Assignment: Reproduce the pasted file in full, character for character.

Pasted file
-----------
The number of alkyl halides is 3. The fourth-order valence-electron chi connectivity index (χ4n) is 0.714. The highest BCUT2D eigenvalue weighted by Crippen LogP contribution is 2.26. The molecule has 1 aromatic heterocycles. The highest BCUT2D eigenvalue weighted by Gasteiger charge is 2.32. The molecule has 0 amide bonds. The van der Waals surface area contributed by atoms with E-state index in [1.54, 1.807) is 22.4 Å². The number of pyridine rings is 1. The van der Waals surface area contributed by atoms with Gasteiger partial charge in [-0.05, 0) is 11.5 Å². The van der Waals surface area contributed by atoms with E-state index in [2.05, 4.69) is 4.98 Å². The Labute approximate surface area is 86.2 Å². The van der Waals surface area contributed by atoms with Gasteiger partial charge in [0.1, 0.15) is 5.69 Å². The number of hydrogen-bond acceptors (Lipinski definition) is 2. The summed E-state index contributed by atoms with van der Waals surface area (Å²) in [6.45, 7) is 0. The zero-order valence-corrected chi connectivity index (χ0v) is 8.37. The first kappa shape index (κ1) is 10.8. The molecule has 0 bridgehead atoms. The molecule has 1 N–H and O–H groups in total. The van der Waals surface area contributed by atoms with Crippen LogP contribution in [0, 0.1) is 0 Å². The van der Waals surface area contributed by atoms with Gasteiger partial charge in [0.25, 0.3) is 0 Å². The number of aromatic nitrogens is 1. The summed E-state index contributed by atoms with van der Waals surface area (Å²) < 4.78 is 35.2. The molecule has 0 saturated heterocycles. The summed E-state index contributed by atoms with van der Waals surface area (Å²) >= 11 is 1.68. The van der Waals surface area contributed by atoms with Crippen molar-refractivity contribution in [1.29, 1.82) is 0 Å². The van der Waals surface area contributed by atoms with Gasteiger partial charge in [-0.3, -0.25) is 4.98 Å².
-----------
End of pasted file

The number of alkyl halides is 3. The fourth-order valence-electron chi connectivity index (χ4n) is 0.714. The highest BCUT2D eigenvalue weighted by Crippen LogP contribution is 2.26. The molecule has 1 aromatic heterocycles. The highest BCUT2D eigenvalue weighted by Gasteiger charge is 2.32. The molecule has 0 amide bonds. The van der Waals surface area contributed by atoms with E-state index in [1.54, 1.807) is 22.4 Å². The number of pyridine rings is 1. The van der Waals surface area contributed by atoms with Gasteiger partial charge in [-0.05, 0) is 11.5 Å². The van der Waals surface area contributed by atoms with E-state index in [2.05, 4.69) is 4.98 Å². The Labute approximate surface area is 86.2 Å². The van der Waals surface area contributed by atoms with Gasteiger partial charge in [0.1, 0.15) is 5.69 Å². The number of hydrogen-bond acceptors (Lipinski definition) is 2. The summed E-state index contributed by atoms with van der Waals surface area (Å²) in [6.45, 7) is 0. The zero-order valence-corrected chi connectivity index (χ0v) is 8.37. The first kappa shape index (κ1) is 10.8. The molecule has 0 bridgehead atoms. The molecule has 1 N–H and O–H groups in total. The van der Waals surface area contributed by atoms with Crippen LogP contribution in [0, 0.1) is 0 Å². The van der Waals surface area contributed by atoms with Gasteiger partial charge in [0.25, 0.3) is 0 Å². The number of aromatic nitrogens is 1. The summed E-state index contributed by atoms with van der Waals surface area (Å²) < 4.78 is 35.2. The molecule has 0 saturated heterocycles. The summed E-state index contributed by atoms with van der Waals surface area (Å²) >= 11 is 1.68. The van der Waals surface area contributed by atoms with Crippen molar-refractivity contribution in [1.29, 1.82) is 0 Å². The van der Waals surface area contributed by atoms with Gasteiger partial charge in [-0.3, -0.25) is 4.98 Å².